That is 2857 chances to inflict damage upon an opposing pitcher. Of those 2857 pitches, Granderson has successfully hit 144 of them for base hits. That is good for a success rate of 5%. How does that stack up against other MVP candidates? Adrian Gonzalez has 197 hits out of 2489 pitches, good for a success rate of 7.91%. Gonzalez also owns a higher on base percentage of .407.

With all of the glory of being an every day player, comes with it the fact that baseball is a sport of failure. When a player fails 2/3 of the time at the plate, they are considered a stud. If a pitcher failed 2/3 of the time on the mound, they would be bagging groceries at the grocery store in no time.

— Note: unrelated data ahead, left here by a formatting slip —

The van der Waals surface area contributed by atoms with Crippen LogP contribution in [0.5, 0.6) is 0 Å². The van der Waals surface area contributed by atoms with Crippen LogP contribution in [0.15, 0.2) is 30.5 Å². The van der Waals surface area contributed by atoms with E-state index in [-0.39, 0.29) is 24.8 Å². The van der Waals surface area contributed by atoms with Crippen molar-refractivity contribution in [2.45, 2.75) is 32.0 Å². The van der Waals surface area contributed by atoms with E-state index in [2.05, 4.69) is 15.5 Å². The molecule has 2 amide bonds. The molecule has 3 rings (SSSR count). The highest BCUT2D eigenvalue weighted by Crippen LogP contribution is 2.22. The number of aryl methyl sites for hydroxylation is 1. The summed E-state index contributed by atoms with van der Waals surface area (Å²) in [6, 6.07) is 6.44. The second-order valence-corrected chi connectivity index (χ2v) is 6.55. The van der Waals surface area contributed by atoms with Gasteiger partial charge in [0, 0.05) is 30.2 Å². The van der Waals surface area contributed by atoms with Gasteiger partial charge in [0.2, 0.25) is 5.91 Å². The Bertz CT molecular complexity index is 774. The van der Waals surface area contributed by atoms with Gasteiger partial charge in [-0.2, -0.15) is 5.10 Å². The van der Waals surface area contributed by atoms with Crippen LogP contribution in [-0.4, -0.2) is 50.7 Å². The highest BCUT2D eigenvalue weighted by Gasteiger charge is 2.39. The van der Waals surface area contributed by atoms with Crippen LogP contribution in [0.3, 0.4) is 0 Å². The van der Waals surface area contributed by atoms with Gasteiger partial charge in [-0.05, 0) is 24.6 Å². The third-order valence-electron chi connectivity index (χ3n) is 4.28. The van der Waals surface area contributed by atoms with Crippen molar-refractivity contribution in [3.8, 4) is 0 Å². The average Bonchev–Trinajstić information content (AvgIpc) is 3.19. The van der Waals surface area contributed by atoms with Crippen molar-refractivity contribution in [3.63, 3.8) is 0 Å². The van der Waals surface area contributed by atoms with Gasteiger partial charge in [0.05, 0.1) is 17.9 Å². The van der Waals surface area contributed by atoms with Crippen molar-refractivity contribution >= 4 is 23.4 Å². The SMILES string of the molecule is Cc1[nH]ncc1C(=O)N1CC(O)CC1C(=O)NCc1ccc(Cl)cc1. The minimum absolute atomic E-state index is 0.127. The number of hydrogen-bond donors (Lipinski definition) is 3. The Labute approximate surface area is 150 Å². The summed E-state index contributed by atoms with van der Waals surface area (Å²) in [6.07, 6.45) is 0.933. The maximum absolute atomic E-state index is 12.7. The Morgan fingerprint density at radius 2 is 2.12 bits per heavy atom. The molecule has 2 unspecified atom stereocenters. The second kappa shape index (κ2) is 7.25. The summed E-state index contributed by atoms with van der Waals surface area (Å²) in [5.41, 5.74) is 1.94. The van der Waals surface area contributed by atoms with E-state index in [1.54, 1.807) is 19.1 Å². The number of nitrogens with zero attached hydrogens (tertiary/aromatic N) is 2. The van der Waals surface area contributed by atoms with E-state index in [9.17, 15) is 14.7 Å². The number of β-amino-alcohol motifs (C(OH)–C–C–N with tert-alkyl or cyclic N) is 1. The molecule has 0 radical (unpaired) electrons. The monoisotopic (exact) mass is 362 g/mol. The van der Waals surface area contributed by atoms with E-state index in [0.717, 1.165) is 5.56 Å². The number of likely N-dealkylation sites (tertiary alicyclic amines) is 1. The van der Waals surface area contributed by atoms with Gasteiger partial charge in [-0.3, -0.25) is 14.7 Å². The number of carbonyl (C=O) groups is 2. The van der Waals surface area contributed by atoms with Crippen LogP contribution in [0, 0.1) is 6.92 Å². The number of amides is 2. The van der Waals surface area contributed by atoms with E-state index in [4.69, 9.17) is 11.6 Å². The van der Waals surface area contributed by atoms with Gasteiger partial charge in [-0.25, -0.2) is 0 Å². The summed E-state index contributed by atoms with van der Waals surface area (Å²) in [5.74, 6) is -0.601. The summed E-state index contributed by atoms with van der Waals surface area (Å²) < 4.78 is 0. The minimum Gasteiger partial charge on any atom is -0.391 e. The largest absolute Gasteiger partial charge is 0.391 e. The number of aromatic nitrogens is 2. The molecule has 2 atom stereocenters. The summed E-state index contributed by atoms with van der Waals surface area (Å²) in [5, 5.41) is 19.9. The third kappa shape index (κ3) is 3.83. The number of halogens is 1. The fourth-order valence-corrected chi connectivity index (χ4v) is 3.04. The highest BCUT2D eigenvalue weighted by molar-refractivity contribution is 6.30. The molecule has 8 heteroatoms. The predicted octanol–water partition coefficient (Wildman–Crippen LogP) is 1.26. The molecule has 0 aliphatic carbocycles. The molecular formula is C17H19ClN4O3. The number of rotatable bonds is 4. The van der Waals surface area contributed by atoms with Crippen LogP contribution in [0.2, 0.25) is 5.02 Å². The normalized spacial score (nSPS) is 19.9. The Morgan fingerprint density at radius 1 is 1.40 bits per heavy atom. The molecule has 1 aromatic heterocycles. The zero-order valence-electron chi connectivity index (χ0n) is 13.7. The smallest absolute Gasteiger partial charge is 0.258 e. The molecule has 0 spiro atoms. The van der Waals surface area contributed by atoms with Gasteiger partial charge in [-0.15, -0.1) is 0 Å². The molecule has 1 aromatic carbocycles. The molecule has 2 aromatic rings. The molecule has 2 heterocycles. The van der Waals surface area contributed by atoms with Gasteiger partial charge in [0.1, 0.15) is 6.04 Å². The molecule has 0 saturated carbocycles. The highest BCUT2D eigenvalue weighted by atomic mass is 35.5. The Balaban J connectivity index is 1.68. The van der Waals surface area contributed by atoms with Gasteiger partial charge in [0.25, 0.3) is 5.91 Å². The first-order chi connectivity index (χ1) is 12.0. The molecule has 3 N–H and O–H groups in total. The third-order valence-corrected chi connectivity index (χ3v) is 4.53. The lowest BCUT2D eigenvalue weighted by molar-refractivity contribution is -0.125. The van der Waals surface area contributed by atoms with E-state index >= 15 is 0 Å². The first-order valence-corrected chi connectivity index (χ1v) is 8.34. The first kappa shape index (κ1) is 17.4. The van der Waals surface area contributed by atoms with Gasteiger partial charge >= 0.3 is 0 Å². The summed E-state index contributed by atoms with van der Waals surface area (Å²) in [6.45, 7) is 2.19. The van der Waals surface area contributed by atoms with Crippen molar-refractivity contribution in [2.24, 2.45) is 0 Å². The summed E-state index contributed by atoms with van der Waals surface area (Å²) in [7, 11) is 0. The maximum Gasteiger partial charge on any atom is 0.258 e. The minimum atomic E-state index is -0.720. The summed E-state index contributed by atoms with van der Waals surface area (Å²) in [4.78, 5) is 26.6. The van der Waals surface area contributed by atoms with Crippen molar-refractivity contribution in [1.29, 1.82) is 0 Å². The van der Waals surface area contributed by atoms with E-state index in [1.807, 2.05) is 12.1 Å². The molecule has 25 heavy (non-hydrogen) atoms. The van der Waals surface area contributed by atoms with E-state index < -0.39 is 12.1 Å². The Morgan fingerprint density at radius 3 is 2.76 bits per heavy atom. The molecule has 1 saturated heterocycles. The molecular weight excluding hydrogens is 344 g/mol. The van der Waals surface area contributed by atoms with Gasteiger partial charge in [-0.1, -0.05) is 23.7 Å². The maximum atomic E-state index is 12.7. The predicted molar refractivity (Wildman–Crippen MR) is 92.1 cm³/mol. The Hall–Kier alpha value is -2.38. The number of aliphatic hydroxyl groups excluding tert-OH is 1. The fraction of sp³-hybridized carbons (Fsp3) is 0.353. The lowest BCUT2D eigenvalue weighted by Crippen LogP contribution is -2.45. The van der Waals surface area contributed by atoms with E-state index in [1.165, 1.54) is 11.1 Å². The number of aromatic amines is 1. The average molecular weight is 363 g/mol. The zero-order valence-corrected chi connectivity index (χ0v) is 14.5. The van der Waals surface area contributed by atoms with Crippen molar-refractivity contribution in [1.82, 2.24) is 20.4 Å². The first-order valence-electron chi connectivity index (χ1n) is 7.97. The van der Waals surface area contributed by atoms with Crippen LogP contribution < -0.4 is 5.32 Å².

Looking at the numbers, it’s safe to say, that even though a pitcher only takes the field 1/5th of the time. Pitchers are responsible for more pitches and more at bats than even the every day guy who plays on the all star team.

With the game on the line would you rather have the guy who fails 2/3 of the time, or the no-hitting, heat-throwing, dominating guy on the hill who single-handedly sends more people back to the bench than the he allows to reach base against him?

Like I said, hitters have the Silver Slugger, pitchers have the Cy Young, defenders have the Gold Glove, but there is only one MVP in baseball this year- Justin Verlander!

Adam Brandt is an author and avid baseball fan.
Resources used to compile the numbers,